The first few months of 2018 saw a major dip in both price and trading volume…
What you’re seeing in the above charts is the exiting flow of capital.
A tsunami of capital flowed into the cannabis and crypto sectors in 2017. And in 2018, the capital is exiting stage right.
It is very important to watch capital flow in these markets because it’s true that a rising tide lifts all boats. But after the capital leaves, only the strong companies will stay afloat.
Thus far in 2018, funding for crypto and marijuana ventures has dropped significantly. The management teams behind the scenes say that funding has all but evaporated.
The big mutual and hedge funds I talked to that were raising hundreds of millions of dollars and injecting them into any such companies in fall 2017 have dried up. Managers were fired. And those exact funds are now experiencing major redemptions by investors.
Therefore, expect more pain ahead. There is no more capital being allocated to the fly-by-nighters.
Gone are the days of easy money where a no-name company could switch its name to “Bill’s Blockchain” and raise $10 million in 24 hours.
And those funds are underwater. By quite a bit.
Now that those exact major funds are experiencing fund redemptions – you don’t want to be left holding the bag with shares of companies that don’t have revenue or any future.
With Little Liquidity – Why Invest in Juniors?
Juniors have a lot less analyst coverage than large caps.
A $200 billion giant could have over 30 different professional analysts covering the stock. They will analyze the company inside and out. Their research will be read by the world’s largest investment managers.
It’s not uncommon for a junior to have ZERO professional analysts covering it. The management at some juniors can go a whole year without fielding a call from a professional analyst.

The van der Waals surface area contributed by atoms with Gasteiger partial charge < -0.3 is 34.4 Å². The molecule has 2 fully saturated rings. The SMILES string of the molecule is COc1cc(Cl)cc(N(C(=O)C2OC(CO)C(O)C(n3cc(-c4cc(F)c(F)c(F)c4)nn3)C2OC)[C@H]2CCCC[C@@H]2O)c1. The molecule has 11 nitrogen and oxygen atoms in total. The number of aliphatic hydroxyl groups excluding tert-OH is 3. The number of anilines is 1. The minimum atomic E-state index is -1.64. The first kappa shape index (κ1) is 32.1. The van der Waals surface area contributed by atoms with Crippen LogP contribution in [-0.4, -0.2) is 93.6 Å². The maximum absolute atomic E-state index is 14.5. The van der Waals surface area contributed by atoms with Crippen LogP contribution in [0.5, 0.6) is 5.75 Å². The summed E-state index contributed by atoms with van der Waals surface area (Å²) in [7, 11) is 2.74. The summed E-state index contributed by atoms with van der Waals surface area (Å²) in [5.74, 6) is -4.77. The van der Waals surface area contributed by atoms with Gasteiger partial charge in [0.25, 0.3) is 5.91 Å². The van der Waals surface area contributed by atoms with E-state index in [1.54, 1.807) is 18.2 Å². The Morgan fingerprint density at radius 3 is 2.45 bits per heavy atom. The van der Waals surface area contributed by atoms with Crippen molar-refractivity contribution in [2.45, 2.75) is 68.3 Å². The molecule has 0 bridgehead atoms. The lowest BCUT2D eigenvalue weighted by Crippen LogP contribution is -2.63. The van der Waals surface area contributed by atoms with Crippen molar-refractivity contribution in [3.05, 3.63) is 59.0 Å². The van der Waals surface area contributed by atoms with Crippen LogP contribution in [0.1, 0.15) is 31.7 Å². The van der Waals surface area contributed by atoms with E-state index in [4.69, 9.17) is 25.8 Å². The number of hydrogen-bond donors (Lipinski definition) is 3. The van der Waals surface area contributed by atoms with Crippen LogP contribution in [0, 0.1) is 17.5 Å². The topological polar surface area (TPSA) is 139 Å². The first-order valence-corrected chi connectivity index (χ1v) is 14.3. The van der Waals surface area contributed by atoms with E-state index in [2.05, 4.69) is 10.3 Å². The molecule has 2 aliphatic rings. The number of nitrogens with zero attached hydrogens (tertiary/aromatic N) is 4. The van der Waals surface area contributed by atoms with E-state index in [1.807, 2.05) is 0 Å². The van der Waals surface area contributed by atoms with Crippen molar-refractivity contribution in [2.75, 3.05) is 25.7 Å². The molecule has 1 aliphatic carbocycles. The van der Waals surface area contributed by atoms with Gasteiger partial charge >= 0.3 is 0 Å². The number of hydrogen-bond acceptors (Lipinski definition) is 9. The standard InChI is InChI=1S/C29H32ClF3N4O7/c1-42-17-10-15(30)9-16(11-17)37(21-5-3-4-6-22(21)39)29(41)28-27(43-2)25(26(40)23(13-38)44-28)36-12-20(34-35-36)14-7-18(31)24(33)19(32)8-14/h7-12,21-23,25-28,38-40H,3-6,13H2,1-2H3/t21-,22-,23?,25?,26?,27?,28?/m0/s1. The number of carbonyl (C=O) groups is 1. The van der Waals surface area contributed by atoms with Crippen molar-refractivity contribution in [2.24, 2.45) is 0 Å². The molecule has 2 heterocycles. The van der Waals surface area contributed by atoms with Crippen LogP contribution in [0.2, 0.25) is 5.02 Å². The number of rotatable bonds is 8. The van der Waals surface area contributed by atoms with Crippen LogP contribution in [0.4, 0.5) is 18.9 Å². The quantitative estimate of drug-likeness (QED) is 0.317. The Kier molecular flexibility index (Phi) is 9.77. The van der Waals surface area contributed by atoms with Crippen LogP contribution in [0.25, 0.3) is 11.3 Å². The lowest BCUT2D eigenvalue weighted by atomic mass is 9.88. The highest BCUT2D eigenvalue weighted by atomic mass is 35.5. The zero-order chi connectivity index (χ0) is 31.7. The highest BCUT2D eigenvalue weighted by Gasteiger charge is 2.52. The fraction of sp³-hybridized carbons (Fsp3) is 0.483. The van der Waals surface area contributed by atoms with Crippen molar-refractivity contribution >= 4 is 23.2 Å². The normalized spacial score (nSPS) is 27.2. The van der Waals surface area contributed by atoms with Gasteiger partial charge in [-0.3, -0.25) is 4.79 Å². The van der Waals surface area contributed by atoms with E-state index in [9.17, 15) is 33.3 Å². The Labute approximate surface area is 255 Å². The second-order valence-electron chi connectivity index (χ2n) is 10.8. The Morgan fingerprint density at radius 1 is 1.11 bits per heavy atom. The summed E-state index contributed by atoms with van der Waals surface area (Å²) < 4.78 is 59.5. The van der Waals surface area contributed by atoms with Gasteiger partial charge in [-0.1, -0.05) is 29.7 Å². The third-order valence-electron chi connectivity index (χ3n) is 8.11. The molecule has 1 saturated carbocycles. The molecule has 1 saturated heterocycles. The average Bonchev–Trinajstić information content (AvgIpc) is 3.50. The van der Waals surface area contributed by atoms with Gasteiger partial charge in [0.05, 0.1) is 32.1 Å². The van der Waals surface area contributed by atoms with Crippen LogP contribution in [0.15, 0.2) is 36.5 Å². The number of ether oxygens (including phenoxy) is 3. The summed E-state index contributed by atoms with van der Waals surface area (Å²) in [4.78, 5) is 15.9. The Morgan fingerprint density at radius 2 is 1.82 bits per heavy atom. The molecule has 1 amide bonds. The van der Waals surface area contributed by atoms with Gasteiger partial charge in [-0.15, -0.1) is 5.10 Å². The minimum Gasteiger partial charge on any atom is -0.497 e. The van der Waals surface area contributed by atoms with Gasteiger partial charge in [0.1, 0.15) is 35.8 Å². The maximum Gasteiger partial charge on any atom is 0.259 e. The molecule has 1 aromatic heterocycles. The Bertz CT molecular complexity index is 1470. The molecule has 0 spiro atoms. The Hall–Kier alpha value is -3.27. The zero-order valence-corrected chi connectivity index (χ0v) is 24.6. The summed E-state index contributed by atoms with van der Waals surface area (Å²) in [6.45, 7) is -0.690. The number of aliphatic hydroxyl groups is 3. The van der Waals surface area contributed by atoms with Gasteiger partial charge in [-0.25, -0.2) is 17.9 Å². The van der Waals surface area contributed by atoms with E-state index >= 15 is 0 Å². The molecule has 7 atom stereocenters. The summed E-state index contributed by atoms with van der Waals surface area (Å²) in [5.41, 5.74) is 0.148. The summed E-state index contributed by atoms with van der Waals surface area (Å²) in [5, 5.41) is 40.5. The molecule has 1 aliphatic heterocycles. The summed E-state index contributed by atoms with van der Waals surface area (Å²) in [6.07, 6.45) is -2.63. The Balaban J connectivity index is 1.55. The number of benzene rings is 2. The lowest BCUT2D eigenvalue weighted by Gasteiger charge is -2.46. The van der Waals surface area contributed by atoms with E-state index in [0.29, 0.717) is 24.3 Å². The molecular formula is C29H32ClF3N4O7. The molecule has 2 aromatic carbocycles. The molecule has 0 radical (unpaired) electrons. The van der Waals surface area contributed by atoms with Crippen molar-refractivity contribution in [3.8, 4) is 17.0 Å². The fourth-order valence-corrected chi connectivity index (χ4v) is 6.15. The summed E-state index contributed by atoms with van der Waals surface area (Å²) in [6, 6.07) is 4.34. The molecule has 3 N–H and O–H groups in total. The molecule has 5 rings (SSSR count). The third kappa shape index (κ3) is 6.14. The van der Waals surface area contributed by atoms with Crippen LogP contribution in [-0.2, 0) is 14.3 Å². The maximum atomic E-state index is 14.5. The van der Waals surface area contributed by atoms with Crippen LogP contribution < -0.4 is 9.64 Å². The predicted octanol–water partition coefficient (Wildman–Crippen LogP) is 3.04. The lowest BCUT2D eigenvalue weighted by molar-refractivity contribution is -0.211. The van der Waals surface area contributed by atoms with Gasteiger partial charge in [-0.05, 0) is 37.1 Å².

To me this is a great, great thing.
The lack of widely disseminated information about juniors allows us to get a big “information edge” in this market.
It means we can find pricing inefficiencies and uncovered opportunities that can explode higher very quick. The junior market isn’t swarming with professionals looking under every rock. That is if you know how to analyze this information.
You can think of it like this: would you rather take your child on an Easter egg hunt with 100 other kids or with 5 other kids, of which 3 don’t walk yet and 1 doesn’t want to leave his mother’s side?
Your child will find a lot more eggs competing against those 5 kids.
And the prize will be a lot bigger.
If you know what to look for, who to follow and when to buy, your portfolio will also benefit from the TSX-Venture discount in a bear market. Granted, 98% of the companies are worthless and run by useless management.
But the 2% can make you very, very rich.
P.S. The way of the Alligator is the exact style of investing during the current market conditions. I cannot emphasize this strategy enough. There are two companies we have published on, both dividend players that are well run, well financed and I plan on investing millions of dollars personally in both—when my target price gets hit.
I published this report many months ago, and I believe we are within a couple of months before my “Way of the Alligator” proves out to be a big winner and gets us cheap stock on both companies. To learn the ticker symbols of these companies, consider becoming a subscriber to my premier research service, Katusa’s Resource Opportunities by clicking here.